TALES FROM TULUM VOL. 2: EXPLORING THE UNDERGROUND RIVERS
Beneath the lush landscapes of the Yucatan Peninsula an intricate underground collection of river systems flow. The Yucatan is home to the three longest underground water systems in the world— the 270 km Ox Bel Ha; the 172 km Sac Aktun; and the 82km Dos Ohos—which have informed the distribution of human settlement on the peninsula for over 10,000 years. Those wishing to explore the subterranean waterways of the Yucatan must enter through a sinkhole opening called a cenote (pronounced say-NO-tay). The word cenote originated from the Mayan word “D’zonot” which describes any subterranean cavity that contains permanent water. Cenotes are natural pits of collapsed limestone that contain either shallow or surprisingly deep pools of groundwater. From the outside, a cenote often has the appearance of a small pond, but dive below the cool waters and a concealed river system may be revealed.
History of the Sacred Cenote
In Ancient times, indigenous inhabitants of the peninsula used cenotes as washing pools and locations for sacrificial offerings. According the University of Yucatán, evidence from Mayan mythology suggests cenotes and underground rivers acted as a connection between the living and the spiritual world or “Xibalba”. To honor and appeal to Chaac, the god of rain, Mayans may have thrown jewels, pottery, and sculptures into the water along with sacrificial human offerings. Beneath the clear waters, Archeologists have found many human remains (the oldest of which are approximately 9,000-years old), alongside the bones of giant sloths, elephants, and extinct bears dating back to the Pleistocene era.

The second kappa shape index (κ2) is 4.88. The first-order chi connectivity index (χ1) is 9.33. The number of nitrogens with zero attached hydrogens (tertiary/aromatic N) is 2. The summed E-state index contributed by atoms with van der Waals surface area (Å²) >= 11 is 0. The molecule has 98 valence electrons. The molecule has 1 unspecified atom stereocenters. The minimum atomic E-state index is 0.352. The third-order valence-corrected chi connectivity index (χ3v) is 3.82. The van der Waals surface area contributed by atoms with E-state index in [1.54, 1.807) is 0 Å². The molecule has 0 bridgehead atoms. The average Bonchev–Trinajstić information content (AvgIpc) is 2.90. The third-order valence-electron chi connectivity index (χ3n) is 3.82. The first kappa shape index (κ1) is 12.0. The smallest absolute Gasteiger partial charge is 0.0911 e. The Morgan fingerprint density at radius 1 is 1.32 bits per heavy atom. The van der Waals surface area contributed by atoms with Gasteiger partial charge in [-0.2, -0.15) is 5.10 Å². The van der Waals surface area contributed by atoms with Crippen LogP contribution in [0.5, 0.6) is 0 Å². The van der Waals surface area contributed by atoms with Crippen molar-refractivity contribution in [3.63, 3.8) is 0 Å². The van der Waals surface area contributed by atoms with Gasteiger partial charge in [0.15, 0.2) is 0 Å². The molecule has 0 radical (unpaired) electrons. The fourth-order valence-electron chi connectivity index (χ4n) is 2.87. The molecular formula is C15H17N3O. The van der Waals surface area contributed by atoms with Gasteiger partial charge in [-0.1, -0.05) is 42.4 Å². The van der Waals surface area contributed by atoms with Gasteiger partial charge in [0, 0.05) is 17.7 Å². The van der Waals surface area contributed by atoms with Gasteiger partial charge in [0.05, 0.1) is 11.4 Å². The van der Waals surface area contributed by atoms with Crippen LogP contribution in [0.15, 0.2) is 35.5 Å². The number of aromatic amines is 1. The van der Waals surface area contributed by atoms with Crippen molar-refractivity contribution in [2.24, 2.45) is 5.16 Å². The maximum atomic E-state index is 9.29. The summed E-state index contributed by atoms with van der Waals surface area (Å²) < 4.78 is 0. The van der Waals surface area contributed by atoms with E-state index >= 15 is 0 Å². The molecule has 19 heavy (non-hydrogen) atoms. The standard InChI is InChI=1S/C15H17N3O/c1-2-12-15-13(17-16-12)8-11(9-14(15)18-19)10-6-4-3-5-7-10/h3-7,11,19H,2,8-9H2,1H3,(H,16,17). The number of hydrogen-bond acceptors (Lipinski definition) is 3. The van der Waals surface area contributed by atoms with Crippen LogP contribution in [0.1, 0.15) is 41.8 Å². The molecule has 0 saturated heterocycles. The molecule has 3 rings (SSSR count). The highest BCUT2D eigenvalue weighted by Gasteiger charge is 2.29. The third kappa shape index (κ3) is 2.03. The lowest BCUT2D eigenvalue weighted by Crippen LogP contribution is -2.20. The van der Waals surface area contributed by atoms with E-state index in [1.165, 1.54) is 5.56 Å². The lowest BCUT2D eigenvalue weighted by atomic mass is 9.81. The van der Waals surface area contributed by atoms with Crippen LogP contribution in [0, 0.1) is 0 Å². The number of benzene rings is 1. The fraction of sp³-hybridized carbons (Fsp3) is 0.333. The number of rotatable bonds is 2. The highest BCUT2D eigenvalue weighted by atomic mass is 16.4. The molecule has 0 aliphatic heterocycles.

Existing records indicate that the Sac Actun (Yucatec Mayan for “White Cave”) cave system is the second largest in the world and explorers have found 198 underwater archeological sites in it so far. On a recent trip to the peninsula, my friends and I explored the partially exposed caves of Sac Actun.
Our journey began at the opening of a semi-circular cavern whose bright blue waters immediately drew the attention of my eyes. As we dipped into the chilly waters of the cenote, our guide gave a brief history of the Sac Atun caves and the connecting chamber which natives once used as a location to bury their pets. In just under an hour and a half, we dodged millennia-old geological formations and made our way through a portion of the subterranean masterpiece to photograph the astounding landscapes.
What Lies Beneath
A combination of geologic events and climatic change has led to the development of these unique subsurface environments. Ages ago, most parts of the solid ground of Yucatan were covered by the sea. Over time, sea levels dropped and the remains of coral reefs, plants, and calcium carbonate rich marine life fused together to form the limestone walls that line the cenotes and underground rivers of the Yucatan Peninsula. Once a bevy of solid but porous limestone, thousands of years of rain and coursing underground rivers dissolved minerals and carved out caves. Today, the fossilized remains of marine animals are still embedded in the ancient stone.
Within the clandestine caverns exists a fragile ecosystem of geological formations and wildlife. The upper walls of the cavity are lined with icicle-shaped stalactites that have formed over millions of years while beneath the water, towering stalagmites as big as a Roman pillar decorate the cave’s floor. These mineral deposits can be as small as a chopstick or as tall as a house.
In darkest and most secluded cenotes, the wildlife has evolved to live in an environment devoid of natural light. Like the sea life that live in ocean’s abyss, inhabitants of the shadowy cenoteslack pigmentation and are often blind, so they are equipped with long feelers that allow them to find food and travel without light. In lighter areas, one can spot small bait fish, cat-fish, eels and frogs swimming through the caves.
Be sure to check out some of these natural wonders should you ever find yourself in the Yucatan Peninsula.